It was also here that the electronic controls on the Airbus contributed to the problem. Unlike a Boeing which has a two control wheels which are connected mechanically, the side sticks on the Airbus can each provide separate, and opposite, instructions to the flight computers. The aircraft doesn't give priority to either pilot's inputs but rather sums the inputs for a resultant signal. So while the captain was making appropriate inputs to recover from the stall, the first officer maintained his hard pull which resulted in a net nose up command to the flight computers.

Another basic axiom of aviation is that only one pilot flies at a time, and it should always be clear who is in control of the aircraft. The captain failed here by not verbalizing his assumption of control to his copilot. A firmly annunciated "I have the aircraft" should have resulted in the first officer releasing his grip to allow the captain to recover from the stall. That never happened.

This is almost the exact scenario which doomed Air France 447 which I wrote about here. In that accident, a minor upset at altitude was exacerbated by one of the pilots maintaining a backwards pull on his side stick which didn't allow the recovery from a stall. Everyone perished in that crash.

Automation as Blessing...and Curse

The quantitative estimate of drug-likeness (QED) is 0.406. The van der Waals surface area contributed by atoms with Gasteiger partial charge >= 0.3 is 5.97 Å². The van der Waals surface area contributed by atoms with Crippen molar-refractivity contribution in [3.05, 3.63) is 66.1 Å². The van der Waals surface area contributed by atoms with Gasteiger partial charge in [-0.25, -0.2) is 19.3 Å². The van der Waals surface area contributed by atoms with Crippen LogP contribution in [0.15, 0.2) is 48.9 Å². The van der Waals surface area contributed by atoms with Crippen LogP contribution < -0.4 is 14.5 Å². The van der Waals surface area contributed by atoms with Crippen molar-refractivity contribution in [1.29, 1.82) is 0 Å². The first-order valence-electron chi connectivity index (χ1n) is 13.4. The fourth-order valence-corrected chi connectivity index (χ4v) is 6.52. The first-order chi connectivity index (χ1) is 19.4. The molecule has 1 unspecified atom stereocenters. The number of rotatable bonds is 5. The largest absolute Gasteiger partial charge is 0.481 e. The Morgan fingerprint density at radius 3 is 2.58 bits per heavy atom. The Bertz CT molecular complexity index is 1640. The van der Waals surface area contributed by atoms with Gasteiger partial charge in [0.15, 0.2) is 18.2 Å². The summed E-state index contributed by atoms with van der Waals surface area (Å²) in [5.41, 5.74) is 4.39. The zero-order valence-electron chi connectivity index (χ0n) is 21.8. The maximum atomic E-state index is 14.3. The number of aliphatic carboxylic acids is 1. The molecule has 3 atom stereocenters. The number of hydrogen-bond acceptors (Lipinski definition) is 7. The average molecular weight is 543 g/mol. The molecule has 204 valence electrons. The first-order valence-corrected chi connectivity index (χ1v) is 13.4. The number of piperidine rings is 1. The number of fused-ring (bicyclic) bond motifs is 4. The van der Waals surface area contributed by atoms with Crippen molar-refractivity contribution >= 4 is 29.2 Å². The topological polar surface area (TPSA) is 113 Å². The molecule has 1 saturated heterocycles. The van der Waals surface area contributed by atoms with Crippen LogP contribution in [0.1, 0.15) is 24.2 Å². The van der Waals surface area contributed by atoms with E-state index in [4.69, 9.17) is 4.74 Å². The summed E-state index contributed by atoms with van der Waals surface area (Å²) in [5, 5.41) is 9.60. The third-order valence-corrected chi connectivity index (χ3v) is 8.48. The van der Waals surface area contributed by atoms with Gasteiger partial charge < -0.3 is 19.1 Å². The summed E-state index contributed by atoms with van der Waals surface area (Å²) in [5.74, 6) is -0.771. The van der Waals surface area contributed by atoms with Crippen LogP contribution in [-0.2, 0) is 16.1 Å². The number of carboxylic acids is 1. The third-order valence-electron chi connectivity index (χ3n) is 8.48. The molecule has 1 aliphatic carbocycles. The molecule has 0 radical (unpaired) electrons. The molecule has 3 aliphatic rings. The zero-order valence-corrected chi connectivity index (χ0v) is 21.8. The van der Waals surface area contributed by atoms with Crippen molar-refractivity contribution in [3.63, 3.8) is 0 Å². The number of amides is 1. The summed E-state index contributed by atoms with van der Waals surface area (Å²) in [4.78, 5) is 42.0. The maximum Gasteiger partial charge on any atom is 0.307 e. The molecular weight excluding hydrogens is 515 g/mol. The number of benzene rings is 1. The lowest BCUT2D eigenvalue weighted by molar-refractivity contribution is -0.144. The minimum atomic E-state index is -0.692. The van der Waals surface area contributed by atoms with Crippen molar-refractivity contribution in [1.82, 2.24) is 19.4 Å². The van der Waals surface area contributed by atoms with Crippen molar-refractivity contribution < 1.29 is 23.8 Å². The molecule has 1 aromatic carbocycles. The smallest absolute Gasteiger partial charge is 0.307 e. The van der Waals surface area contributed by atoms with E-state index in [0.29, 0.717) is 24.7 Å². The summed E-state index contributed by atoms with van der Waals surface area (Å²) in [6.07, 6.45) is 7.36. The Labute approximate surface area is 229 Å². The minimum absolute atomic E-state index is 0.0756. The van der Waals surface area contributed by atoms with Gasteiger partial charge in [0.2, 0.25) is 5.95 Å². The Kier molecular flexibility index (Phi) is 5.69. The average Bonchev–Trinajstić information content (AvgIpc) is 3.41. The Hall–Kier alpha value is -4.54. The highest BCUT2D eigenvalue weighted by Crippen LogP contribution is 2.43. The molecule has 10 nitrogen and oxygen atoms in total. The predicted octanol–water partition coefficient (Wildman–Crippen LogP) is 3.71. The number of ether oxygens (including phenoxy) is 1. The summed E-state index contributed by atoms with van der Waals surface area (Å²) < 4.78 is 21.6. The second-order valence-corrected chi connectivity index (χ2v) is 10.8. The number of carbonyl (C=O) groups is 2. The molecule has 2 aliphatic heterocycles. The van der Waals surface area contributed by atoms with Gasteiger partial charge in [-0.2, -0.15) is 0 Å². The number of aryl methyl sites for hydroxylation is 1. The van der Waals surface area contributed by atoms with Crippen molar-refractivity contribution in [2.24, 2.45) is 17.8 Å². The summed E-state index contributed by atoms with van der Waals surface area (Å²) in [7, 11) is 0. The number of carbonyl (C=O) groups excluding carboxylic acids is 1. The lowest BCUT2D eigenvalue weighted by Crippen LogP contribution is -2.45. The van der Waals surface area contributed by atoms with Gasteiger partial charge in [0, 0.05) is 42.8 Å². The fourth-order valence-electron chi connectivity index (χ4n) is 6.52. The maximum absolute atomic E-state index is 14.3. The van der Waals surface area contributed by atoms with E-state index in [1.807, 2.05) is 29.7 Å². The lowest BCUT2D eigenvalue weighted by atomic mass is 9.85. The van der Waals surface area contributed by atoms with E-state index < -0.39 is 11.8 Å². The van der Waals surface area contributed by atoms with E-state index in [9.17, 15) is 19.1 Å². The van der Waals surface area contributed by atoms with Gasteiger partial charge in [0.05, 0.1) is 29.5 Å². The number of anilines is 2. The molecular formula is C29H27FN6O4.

A common theme on this blog has been that while the introduction and use of automation on airliners has been an overall boon to both safety and economics, it is not now, nor for the foreseeable future, going to be a replacement for having well qualified pilots who can actually fly airplanes.

That day will arrive eventually, but current technology simply can't yet replicate the required safety margins required to carry passengers.  

Automation has been widely deployed around the world by airlines which operate in countries that lack any significant general aviation or military aviation programs from which to draw pilots. Without these so-called "farm leagues" to train and groom pilots, the trend has been to take very inexperienced pilots with a bare minimum of flight time and to place them into highly automated cockpits. It is there that they will be expected to gain experience before moving into the left seat.

The problem is that highly automated cockpits offer virtually no real experience in real stick and rudder flying. The job consists of managing checklists and systems which the first officer on Air Asia 8501 no doubt accomplished adequately. He just couldn't fly the airplane out of a stall.

An old aphorism states that you can't tell who's swimming naked until the tide goes out. Don't get caught with a naked pilot.

Sunday, November 08, 2015

If Our Satellites Saw Metrojet Explode, Why Didn't They See Malaysia Flight 17?

Did our satellites see the MH17 shootdown?

While I normally steer clear of geopolitics, I came across a blog post by Ron Unz asking this question. Unz, if you remember, is an entrepreneur who once ran for governor of California.

Writing in the comments section of an article on the Russian presence in Syria, Unz wonders:

But the real issue has been ignored by our worthless MSM. Within just a couple of days of the airliner’s destruction, America had already released satellite data showing a mid-air explosion, therefore strongly implying a bomb. However, after more than a year, the US has still failed to release any similar satellite data regarding the destruction of MH-17 in Ukraine, which occurred in a war-zone subject to far greater American surveillance.